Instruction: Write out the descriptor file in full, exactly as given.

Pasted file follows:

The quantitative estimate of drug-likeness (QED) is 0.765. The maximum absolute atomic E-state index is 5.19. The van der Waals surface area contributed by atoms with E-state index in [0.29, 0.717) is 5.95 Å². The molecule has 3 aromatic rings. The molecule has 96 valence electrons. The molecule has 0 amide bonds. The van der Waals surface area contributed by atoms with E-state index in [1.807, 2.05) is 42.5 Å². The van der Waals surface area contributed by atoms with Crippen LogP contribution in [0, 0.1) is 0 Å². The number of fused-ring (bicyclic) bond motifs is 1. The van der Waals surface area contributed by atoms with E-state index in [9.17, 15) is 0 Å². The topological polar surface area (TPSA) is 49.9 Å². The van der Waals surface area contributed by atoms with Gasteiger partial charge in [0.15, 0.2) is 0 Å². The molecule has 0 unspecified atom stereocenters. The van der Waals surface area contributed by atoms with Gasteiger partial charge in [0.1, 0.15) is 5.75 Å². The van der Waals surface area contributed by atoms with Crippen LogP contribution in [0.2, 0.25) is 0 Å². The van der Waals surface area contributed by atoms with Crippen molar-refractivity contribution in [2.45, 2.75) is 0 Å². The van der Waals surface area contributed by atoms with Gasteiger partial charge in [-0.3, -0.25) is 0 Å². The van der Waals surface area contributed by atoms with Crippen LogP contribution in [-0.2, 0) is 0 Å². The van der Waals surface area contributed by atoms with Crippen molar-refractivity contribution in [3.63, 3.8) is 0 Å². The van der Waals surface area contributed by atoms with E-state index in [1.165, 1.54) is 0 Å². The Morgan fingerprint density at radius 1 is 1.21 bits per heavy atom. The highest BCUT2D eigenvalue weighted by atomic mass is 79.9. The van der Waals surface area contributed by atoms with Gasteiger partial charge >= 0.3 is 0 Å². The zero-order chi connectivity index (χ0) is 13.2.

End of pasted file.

The quantitative estimate of drug-likeness (QED) is 0.765. The maximum absolute atomic E-state index is 5.19. The van der Waals surface area contributed by atoms with E-state index in [0.29, 0.717) is 5.95 Å². The molecule has 3 aromatic rings. The molecule has 96 valence electrons. The molecule has 0 amide bonds. The van der Waals surface area contributed by atoms with E-state index in [1.807, 2.05) is 42.5 Å². The van der Waals surface area contributed by atoms with Crippen LogP contribution in [0, 0.1) is 0 Å². The number of fused-ring (bicyclic) bond motifs is 1. The van der Waals surface area contributed by atoms with E-state index in [9.17, 15) is 0 Å². The topological polar surface area (TPSA) is 49.9 Å². The van der Waals surface area contributed by atoms with Gasteiger partial charge in [0.15, 0.2) is 0 Å². The molecule has 0 unspecified atom stereocenters. The van der Waals surface area contributed by atoms with Gasteiger partial charge in [0.1, 0.15) is 5.75 Å². The van der Waals surface area contributed by atoms with Crippen LogP contribution in [0.2, 0.25) is 0 Å². The van der Waals surface area contributed by atoms with Crippen molar-refractivity contribution in [2.45, 2.75) is 0 Å². The van der Waals surface area contributed by atoms with Gasteiger partial charge in [-0.3, -0.25) is 0 Å². The van der Waals surface area contributed by atoms with Crippen LogP contribution in [-0.2, 0) is 0 Å². The van der Waals surface area contributed by atoms with Crippen molar-refractivity contribution in [3.63, 3.8) is 0 Å². The van der Waals surface area contributed by atoms with E-state index in [1.165, 1.54) is 0 Å². The Morgan fingerprint density at radius 1 is 1.21 bits per heavy atom. The highest BCUT2D eigenvalue weighted by atomic mass is 79.9. The van der Waals surface area contributed by atoms with Gasteiger partial charge >= 0.3 is 0 Å². The zero-order chi connectivity index (χ0) is 13.2.